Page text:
Riaz Haq writes this data-driven blog to provide information, express his opinions and make comments on many topics. Subjects include personal activities, education, South Asia, South Asian community, regional and international affairs and US politics to financial markets. For investors interested in South Asia, Riaz has another blog called South Asia Investor at http://www.southasiainvestor.com and a YouTube video channel https://www.youtube.com/channel/UCkrIDyFbC9N9evXYb9cA_gQ
Sunday, October 5, 2008
US, NATO Fighting to Stalemate in Afghanistan?
"We're not going to win this war", Brig Mark Carleton-Smith, the UK's commander in Afghanistan's Helmand province, told London's Sunday Times this week.
"It's about reducing it to a manageable level of insurgency that's not a strategic threat and can be managed by the Afghan army." he added.
"If the Taleban were prepared to sit on the other side of the table and talk about a political settlement, then that's precisely the sort of progress that concludes insurgencies like this."
To appreciate this latest dose of ground reality from Brig Carelton-Smith, let us try and put it in historical perspective. The Brigadier represents a nation that has had a very long experience of running an empire and dealing with the Afghans as well as frequent encounters with the Pushtoons on the Pakistani side of the border. The British almost certainly understand the Pushtoons better than America and its NATO allies. They played the Great Game with the Russians for supremacy in Afghanistan and Central Asia for most of the 19th century. "The Great Game" as an accepted term was introduced into mainstream consciousness by British novelist Rudyard Kipling in his novel Kim (1901). It ended just prior to WW I when the British made an alliance with Russia and reached an accommodation with Amir Abdur Rahman Khan in Afghanistan.
After reaching a virtual stalemate in two wars against the Afghans, the British got Amir Abdur Rahman Khan of Afghanistan in 1893 to come to an agreement to demarcate the border between Afghanistan and what was then British India (now North-West Frontier Province (N.W.F.P.), Federally Administered Tribal Areas (F.A.T.A.) and Balochistan provinces of Pakistan).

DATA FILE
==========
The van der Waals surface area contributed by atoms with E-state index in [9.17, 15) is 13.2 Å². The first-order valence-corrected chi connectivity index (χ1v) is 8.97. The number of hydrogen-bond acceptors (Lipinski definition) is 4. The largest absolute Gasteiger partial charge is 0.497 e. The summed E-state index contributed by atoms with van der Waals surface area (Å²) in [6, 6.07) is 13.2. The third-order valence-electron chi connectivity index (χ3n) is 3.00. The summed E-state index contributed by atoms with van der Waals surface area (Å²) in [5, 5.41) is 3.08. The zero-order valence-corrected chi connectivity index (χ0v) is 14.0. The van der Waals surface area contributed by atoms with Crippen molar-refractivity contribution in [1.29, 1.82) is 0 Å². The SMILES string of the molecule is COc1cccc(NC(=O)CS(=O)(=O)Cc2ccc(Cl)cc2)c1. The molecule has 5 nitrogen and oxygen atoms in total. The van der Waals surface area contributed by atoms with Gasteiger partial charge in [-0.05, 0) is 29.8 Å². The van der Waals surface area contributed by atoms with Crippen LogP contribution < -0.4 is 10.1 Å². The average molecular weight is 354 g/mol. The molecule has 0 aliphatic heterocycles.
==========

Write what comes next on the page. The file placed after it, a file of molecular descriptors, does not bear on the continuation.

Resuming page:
After concluding agreements with Russia and Afghanistan, the British repeatedly tried and failed to establish control of the tribal belt (known as Federally Administered Tribal Areas or FATA) now inside Pakistan. In the face of this reality, a new system of governance was codified by the British in Frontier Crimes Regulation (FCR) in 1901 and it remains in force today. It relies on Political Agents (PAs) appointed by the governor of NWFP (North West Frontier Province) on behalf of Pakistan's president. The PAs are the highest officials of the state of Pakistan in tribal agencies. They do not directly rule or administer, but they work with the tribal chiefs (maliks) using carrots and sticks to influence the tribes' behavior. The PAs provide money, infrastructure support and other incentives to the maliks in exchange for cooperation. When such cooperation is not forthcoming, the PAs withhold funds, levy fines and, in rare circumstances, threaten the use of military force to bring them in line. The bottom line is that the system relies on the PAs cooperation with the maliks. Without it, the governance model falls apart. Like the colonial British rulers of the past, no government in Pakistan has managed to take full control of FATA since the country's independence in 1947.
The words of the British commander clearly hint at the fact that, at best, the US and its allies can hope to reach a stalemate with the insurgents in Afghanistan in the absence of a political strategy. The political strategy necessary in a situation like this requires an understanding of the other side's position to negotiate a mutually acceptable settlement. Brute, raw military force and a corrupt Quisling government of Hamid Karzai will not suffice.
As fighting words come out of the mouths of US presidential candidates (particularly Barack Obama) about Afghanistan and Pakistan, it is time for the American people to listen to the voices of reason, such as the British brigadier's voice. Let us not be swayed by the political rhetoric of the moment. We need to start thinking about the end game in Afghanistan.